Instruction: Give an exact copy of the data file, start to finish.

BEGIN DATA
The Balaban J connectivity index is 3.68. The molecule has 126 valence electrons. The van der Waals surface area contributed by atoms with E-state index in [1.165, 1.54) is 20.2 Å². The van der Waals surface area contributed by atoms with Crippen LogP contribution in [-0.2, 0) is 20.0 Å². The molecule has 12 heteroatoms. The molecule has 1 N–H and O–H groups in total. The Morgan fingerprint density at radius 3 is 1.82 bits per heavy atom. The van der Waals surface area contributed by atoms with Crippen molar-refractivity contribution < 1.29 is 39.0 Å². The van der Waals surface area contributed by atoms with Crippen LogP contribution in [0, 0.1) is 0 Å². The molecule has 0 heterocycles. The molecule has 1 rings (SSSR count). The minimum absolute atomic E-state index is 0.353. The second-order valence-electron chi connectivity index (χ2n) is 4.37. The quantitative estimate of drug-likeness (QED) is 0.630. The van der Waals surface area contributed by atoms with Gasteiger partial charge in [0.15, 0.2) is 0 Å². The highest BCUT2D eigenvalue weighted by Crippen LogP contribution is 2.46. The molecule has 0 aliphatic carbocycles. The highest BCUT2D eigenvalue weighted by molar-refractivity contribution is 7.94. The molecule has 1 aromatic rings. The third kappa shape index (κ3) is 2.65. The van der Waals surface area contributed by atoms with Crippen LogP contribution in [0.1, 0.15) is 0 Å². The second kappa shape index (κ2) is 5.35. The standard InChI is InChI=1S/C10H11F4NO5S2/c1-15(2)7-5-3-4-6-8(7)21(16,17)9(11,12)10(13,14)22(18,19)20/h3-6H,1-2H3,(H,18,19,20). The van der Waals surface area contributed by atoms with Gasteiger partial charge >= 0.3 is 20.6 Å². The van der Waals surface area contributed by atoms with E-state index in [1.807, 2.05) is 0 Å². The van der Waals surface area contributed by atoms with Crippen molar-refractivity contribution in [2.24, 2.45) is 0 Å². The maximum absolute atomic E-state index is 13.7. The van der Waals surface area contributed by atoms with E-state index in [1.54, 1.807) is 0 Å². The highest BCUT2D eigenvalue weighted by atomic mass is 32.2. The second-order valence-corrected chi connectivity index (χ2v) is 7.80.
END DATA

The Balaban J connectivity index is 3.68. The molecule has 126 valence electrons. The van der Waals surface area contributed by atoms with E-state index in [1.165, 1.54) is 20.2 Å². The van der Waals surface area contributed by atoms with Crippen LogP contribution in [-0.2, 0) is 20.0 Å². The molecule has 12 heteroatoms. The molecule has 1 N–H and O–H groups in total. The Morgan fingerprint density at radius 3 is 1.82 bits per heavy atom. The van der Waals surface area contributed by atoms with Crippen molar-refractivity contribution < 1.29 is 39.0 Å². The van der Waals surface area contributed by atoms with Crippen LogP contribution in [0, 0.1) is 0 Å². The molecule has 0 heterocycles. The molecule has 1 rings (SSSR count). The minimum absolute atomic E-state index is 0.353. The second-order valence-electron chi connectivity index (χ2n) is 4.37. The quantitative estimate of drug-likeness (QED) is 0.630. The van der Waals surface area contributed by atoms with Gasteiger partial charge in [0.15, 0.2) is 0 Å². The highest BCUT2D eigenvalue weighted by Crippen LogP contribution is 2.46. The molecule has 0 aliphatic carbocycles. The highest BCUT2D eigenvalue weighted by molar-refractivity contribution is 7.94. The molecule has 1 aromatic rings. The third kappa shape index (κ3) is 2.65. The van der Waals surface area contributed by atoms with Crippen LogP contribution in [0.1, 0.15) is 0 Å². The second kappa shape index (κ2) is 5.35. The standard InChI is InChI=1S/C10H11F4NO5S2/c1-15(2)7-5-3-4-6-8(7)21(16,17)9(11,12)10(13,14)22(18,19)20/h3-6H,1-2H3,(H,18,19,20). The van der Waals surface area contributed by atoms with Gasteiger partial charge >= 0.3 is 20.6 Å². The van der Waals surface area contributed by atoms with E-state index in [1.807, 2.05) is 0 Å². The van der Waals surface area contributed by atoms with Crippen molar-refractivity contribution in [2.24, 2.45) is 0 Å². The maximum absolute atomic E-state index is 13.7. The van der Waals surface area contributed by atoms with E-state index in [1.54, 1.807) is 0 Å². The highest BCUT2D eigenvalue weighted by atomic mass is 32.2. The second-order valence-corrected chi connectivity index (χ2v) is 7.80.